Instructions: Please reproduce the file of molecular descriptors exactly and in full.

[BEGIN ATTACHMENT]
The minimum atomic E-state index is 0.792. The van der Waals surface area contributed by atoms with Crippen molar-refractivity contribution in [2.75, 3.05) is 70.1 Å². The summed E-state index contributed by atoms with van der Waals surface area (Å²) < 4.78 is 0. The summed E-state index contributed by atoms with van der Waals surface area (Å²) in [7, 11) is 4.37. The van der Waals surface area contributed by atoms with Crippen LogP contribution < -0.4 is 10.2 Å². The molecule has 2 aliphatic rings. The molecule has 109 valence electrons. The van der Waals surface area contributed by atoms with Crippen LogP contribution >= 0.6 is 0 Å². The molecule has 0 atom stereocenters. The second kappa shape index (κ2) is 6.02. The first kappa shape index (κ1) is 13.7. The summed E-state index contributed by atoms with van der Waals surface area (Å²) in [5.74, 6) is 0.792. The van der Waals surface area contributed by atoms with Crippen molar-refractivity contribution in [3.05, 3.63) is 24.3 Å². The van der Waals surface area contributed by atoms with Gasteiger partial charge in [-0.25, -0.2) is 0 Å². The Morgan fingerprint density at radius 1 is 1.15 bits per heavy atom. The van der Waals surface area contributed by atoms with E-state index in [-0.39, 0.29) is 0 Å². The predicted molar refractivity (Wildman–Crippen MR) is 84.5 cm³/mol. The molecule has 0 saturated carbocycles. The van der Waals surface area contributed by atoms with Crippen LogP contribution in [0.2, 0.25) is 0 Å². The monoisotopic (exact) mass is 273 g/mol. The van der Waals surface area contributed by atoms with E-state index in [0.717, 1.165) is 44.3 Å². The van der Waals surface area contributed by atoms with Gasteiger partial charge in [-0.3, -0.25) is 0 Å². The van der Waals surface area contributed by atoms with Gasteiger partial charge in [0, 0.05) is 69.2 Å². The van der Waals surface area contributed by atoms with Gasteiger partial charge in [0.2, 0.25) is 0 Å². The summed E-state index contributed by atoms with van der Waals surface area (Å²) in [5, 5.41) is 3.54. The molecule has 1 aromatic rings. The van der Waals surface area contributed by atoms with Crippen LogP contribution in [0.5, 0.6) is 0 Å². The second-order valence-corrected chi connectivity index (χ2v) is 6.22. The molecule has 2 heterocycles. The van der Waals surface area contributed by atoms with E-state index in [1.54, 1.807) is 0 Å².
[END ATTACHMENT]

The minimum atomic E-state index is 0.792. The van der Waals surface area contributed by atoms with Crippen molar-refractivity contribution in [2.75, 3.05) is 70.1 Å². The summed E-state index contributed by atoms with van der Waals surface area (Å²) < 4.78 is 0. The summed E-state index contributed by atoms with van der Waals surface area (Å²) in [7, 11) is 4.37. The van der Waals surface area contributed by atoms with Crippen LogP contribution < -0.4 is 10.2 Å². The molecule has 2 aliphatic rings. The molecule has 109 valence electrons. The van der Waals surface area contributed by atoms with Crippen LogP contribution >= 0.6 is 0 Å². The molecule has 0 atom stereocenters. The second kappa shape index (κ2) is 6.02. The first kappa shape index (κ1) is 13.7. The summed E-state index contributed by atoms with van der Waals surface area (Å²) in [5.74, 6) is 0.792. The van der Waals surface area contributed by atoms with Crippen molar-refractivity contribution in [3.05, 3.63) is 24.3 Å². The van der Waals surface area contributed by atoms with Gasteiger partial charge in [-0.25, -0.2) is 0 Å². The Morgan fingerprint density at radius 1 is 1.15 bits per heavy atom. The van der Waals surface area contributed by atoms with E-state index in [-0.39, 0.29) is 0 Å². The predicted molar refractivity (Wildman–Crippen MR) is 84.5 cm³/mol. The molecule has 0 saturated carbocycles. The van der Waals surface area contributed by atoms with Crippen LogP contribution in [0.2, 0.25) is 0 Å². The monoisotopic (exact) mass is 273 g/mol. The van der Waals surface area contributed by atoms with E-state index in [0.717, 1.165) is 44.3 Å². The van der Waals surface area contributed by atoms with Gasteiger partial charge in [-0.3, -0.25) is 0 Å². The van der Waals surface area contributed by atoms with Gasteiger partial charge in [0, 0.05) is 69.2 Å². The van der Waals surface area contributed by atoms with Gasteiger partial charge in [0.2, 0.25) is 0 Å². The summed E-state index contributed by atoms with van der Waals surface area (Å²) in [5, 5.41) is 3.54. The molecule has 1 aromatic rings. The van der Waals surface area contributed by atoms with Crippen LogP contribution in [0.5, 0.6) is 0 Å². The second-order valence-corrected chi connectivity index (χ2v) is 6.22. The molecule has 2 heterocycles. The van der Waals surface area contributed by atoms with E-state index in [1.54, 1.807) is 0 Å².